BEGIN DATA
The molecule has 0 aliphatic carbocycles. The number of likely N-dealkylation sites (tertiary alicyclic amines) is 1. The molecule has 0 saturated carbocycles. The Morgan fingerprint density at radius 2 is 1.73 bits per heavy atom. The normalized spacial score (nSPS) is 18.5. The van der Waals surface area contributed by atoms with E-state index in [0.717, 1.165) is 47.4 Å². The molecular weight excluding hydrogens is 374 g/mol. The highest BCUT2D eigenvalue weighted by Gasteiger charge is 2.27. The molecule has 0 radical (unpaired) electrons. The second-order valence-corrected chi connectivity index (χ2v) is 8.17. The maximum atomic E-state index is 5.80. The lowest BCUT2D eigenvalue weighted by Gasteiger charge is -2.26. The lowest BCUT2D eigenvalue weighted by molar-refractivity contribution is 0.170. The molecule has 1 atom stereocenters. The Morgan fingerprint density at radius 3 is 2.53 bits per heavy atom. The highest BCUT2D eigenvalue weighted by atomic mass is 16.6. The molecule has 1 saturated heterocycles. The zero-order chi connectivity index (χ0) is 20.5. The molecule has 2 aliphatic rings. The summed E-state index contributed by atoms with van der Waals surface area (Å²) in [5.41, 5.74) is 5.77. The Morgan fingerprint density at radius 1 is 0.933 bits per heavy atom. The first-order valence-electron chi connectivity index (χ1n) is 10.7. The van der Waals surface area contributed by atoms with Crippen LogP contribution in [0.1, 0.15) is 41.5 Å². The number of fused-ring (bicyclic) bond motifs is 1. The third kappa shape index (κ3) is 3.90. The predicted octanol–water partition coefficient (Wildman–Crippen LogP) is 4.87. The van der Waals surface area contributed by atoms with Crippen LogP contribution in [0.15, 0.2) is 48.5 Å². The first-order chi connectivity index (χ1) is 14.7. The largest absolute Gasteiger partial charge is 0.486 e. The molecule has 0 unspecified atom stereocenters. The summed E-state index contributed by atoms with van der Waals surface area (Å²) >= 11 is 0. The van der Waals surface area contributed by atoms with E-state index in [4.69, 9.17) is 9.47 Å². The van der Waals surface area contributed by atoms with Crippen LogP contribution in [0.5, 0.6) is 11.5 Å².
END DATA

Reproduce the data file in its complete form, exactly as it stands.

The molecule has 0 aliphatic carbocycles. The number of likely N-dealkylation sites (tertiary alicyclic amines) is 1. The molecule has 0 saturated carbocycles. The Morgan fingerprint density at radius 2 is 1.73 bits per heavy atom. The normalized spacial score (nSPS) is 18.5. The van der Waals surface area contributed by atoms with E-state index in [0.717, 1.165) is 47.4 Å². The molecular weight excluding hydrogens is 374 g/mol. The highest BCUT2D eigenvalue weighted by Gasteiger charge is 2.27. The molecule has 0 radical (unpaired) electrons. The second-order valence-corrected chi connectivity index (χ2v) is 8.17. The maximum atomic E-state index is 5.80. The lowest BCUT2D eigenvalue weighted by Gasteiger charge is -2.26. The lowest BCUT2D eigenvalue weighted by molar-refractivity contribution is 0.170. The molecule has 1 atom stereocenters. The Morgan fingerprint density at radius 3 is 2.53 bits per heavy atom. The highest BCUT2D eigenvalue weighted by atomic mass is 16.6. The molecule has 1 saturated heterocycles. The zero-order chi connectivity index (χ0) is 20.5. The molecule has 2 aliphatic rings. The summed E-state index contributed by atoms with van der Waals surface area (Å²) in [5.41, 5.74) is 5.77. The Morgan fingerprint density at radius 1 is 0.933 bits per heavy atom. The first-order valence-electron chi connectivity index (χ1n) is 10.7. The van der Waals surface area contributed by atoms with Crippen LogP contribution in [0.1, 0.15) is 41.5 Å². The number of fused-ring (bicyclic) bond motifs is 1. The third kappa shape index (κ3) is 3.90. The predicted octanol–water partition coefficient (Wildman–Crippen LogP) is 4.87. The van der Waals surface area contributed by atoms with Crippen LogP contribution in [0.15, 0.2) is 48.5 Å². The first-order chi connectivity index (χ1) is 14.7. The largest absolute Gasteiger partial charge is 0.486 e. The molecule has 0 unspecified atom stereocenters. The summed E-state index contributed by atoms with van der Waals surface area (Å²) >= 11 is 0. The van der Waals surface area contributed by atoms with E-state index in [4.69, 9.17) is 9.47 Å². The van der Waals surface area contributed by atoms with Crippen LogP contribution in [0.5, 0.6) is 11.5 Å².